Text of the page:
Marcus Allen’s son Harrison takes the charge to Dorsey
Everyone is playing in slow motion. For Harrison Allen, who seems to slide more than he runs, this game advances at a different speed for him.
In the third quarter of Dorsey High’s game against View Park on Friday night, the senior running back catches a kickoff and weaves his way through upgraded red and black jerseys as if practicing a ballet routine. As he finally ran around the 40-yard line, his teammates jump up and down the sidelines in a burst of joy reserved for teammates who are just plain special.
“He’s my boy Harrison Allen,” first-year offensive lineman Andre Johnson said. “You’re going to see him on Saturday in a few years.”
For anyone who sees the slightest glimpse of Allen’s run – say, taking him to Dorsey’s first scrimmage play for a 40-yard touchdown – they’d assume he would show up on the college grounds in years to come. This is the conventional way.
But it’s not Allen’s. He pursued a career in fashion after graduation.
“I have the impression that I was expected to be [Division I], go to university, âhe said. “But I just wanna do my own waveâ¦ do what I think is best for me.”
Receive our high school sports newsletter
Prep Rally is all about the sports experience of SoCal High School, bringing you scores, stories, and a behind-the-scenes look at what makes prep sports so popular.
You may occasionally receive promotional content from the Los Angeles Times.
Football is in Allen’s DNA, said Brian Hunter, who drove from San Diego to watch him play on Friday. Allen’s uncle is legendary running back Marcus Allen, who played football at Lincoln High with Hunter and Allen’s father, Harold. The oldest started playing at the age of 8 and was a “Pop Warner sensation,” according to head coach Stafon Johnson.
Yet the heart does not match genes. Allen has a special talent and is having fun, but he doesn’t think football is his future. He ran for 13 touchdowns in his second year at Loyola, but at times found the strict schedule stressful.
âFootball is just more of an outlet,â he said. “I don’t really want to go any further, because I’m not serious enough or committed enough to do it.”
At the height of the pandemic, with football suspended, Allen spent his days in a den downstairs from his family’s home. He bought pants, cut them out and sewed patterns together, used sewing machine after sewing machine.
A friend who’s now graduated from Loyola put him in touch with the founders of La Ropa, a trendy fashion brand that has had clients ranging from Rihanna to Bella Hadid. After a summer internship, Allen is now ready to accept a job offer from them after graduation. Since Loyola was a college prep school and Allen had pledged not to attend college, his parents made the decision to transfer him to Dorsey, he said.
He then made another monumental decision – he wasn’t going to play football in his senior year.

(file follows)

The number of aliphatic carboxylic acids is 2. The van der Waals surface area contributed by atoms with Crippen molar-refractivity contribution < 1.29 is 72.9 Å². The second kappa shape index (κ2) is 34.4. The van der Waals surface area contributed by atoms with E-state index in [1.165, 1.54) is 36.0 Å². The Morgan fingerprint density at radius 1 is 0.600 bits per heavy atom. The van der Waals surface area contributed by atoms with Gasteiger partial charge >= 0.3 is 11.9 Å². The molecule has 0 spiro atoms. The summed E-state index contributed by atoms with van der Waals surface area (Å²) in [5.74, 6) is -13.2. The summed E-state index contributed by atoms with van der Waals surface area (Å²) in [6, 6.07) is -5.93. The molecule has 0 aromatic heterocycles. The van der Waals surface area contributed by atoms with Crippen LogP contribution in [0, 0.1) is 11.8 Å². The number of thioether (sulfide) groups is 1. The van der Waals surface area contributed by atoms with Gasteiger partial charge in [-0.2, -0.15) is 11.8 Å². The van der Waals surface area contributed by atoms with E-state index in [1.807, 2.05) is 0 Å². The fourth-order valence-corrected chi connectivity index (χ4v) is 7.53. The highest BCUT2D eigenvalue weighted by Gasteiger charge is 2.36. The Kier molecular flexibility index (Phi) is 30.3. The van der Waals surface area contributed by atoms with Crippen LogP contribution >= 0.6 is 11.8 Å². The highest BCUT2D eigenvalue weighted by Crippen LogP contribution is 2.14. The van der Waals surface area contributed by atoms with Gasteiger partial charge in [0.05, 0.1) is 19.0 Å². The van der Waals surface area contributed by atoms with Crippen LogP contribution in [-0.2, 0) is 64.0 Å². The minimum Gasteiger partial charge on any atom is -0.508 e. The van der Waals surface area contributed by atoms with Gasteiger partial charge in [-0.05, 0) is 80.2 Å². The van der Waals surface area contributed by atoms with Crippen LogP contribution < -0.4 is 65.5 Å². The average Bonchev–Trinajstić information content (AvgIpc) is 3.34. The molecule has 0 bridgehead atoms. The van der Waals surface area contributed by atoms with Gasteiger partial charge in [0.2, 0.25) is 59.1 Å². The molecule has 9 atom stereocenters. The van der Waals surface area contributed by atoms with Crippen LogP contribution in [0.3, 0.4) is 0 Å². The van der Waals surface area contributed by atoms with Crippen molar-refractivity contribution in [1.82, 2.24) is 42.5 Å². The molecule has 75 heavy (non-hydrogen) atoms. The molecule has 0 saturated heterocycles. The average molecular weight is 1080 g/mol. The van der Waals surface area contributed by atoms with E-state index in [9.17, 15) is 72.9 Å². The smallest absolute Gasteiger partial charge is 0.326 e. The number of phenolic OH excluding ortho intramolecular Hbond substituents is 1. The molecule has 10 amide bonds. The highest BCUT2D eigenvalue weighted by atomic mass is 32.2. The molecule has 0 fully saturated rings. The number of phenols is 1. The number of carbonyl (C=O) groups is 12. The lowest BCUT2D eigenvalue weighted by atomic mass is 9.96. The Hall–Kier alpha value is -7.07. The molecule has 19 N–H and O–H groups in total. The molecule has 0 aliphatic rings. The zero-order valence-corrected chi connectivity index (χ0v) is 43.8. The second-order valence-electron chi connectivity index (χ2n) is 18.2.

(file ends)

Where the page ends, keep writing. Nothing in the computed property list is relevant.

âAs a parent, as a father, we have had our battles,â said Harold Allen. “We didn’t want him [quit], but he was very adamant about not playing football and not going to college. He wanted to continue his profession.
Johnson, as the school year approached, could hear the whispers. Harrison Allen is in Dorsey now. But he doesn’t want to play anymore.
âI just want to talk to him,â the Dons coach thought to himself. An unusual former backer at USC, Johnson has had his fair share of times he has given much thought to stepping away. After his first year, his grandfather passed away. There for him, offering words of encouragement when Johnson was “in the dumps”, was none other than former Trojan horse Marcus Allen.
âI’m not saying he’s going to USC, but it’s like he’s one of us somehow,â Johnson said of Harrison Allen. “I just felt like I should just have a conversation with him.”
Johnson continued to try to get the word out. Finally, one day in mid-August, a teacher told him where Allen would be in physical education and the trainer tracked him down.
Johnson told Allen he knows the pressures of football. He knew coaches could take the fun out of the game. Johnson just wanted to help Allen rediscover that fun – have no regrets in his final season, no matter what he did after high school.
The next day, Allen told Johnson he would be in training the following week. The first time he touched the ball during a game in the inside zone, Johnson immediately saw a part of his old self in the kid – poise, vision, a strange feeling for the game.
âI looked at the O-line coach, the O-line coach looked at me,” Johnson said, “and I just said,” Every time he comes back it’s gonna get fun . “”
Allen had to be away for a month because of the transfer protocol. But in his three once-eligible games, he has run around 600 yards, Johnson reckons, while supercharging a Dorsey offense that crushed View Park 55-0. In that game, Allen had 185 yards and two touchdowns in just four carries.
âHe’s a ball player, man,â Johnson said.
Dorsey’s garish stats and atmosphere might not change Allen’s mind about pursuing his football career or going to college. If so, he, Johnson and his family are simply relishing what could be his final year in football uniform.
âWe’re just focusing on trying to support him,â Allen’s dad said. âIf it’s gonna be fashion, let’s support it. If it has to be football, let’s support it. In the end, he’s my son first and foremost.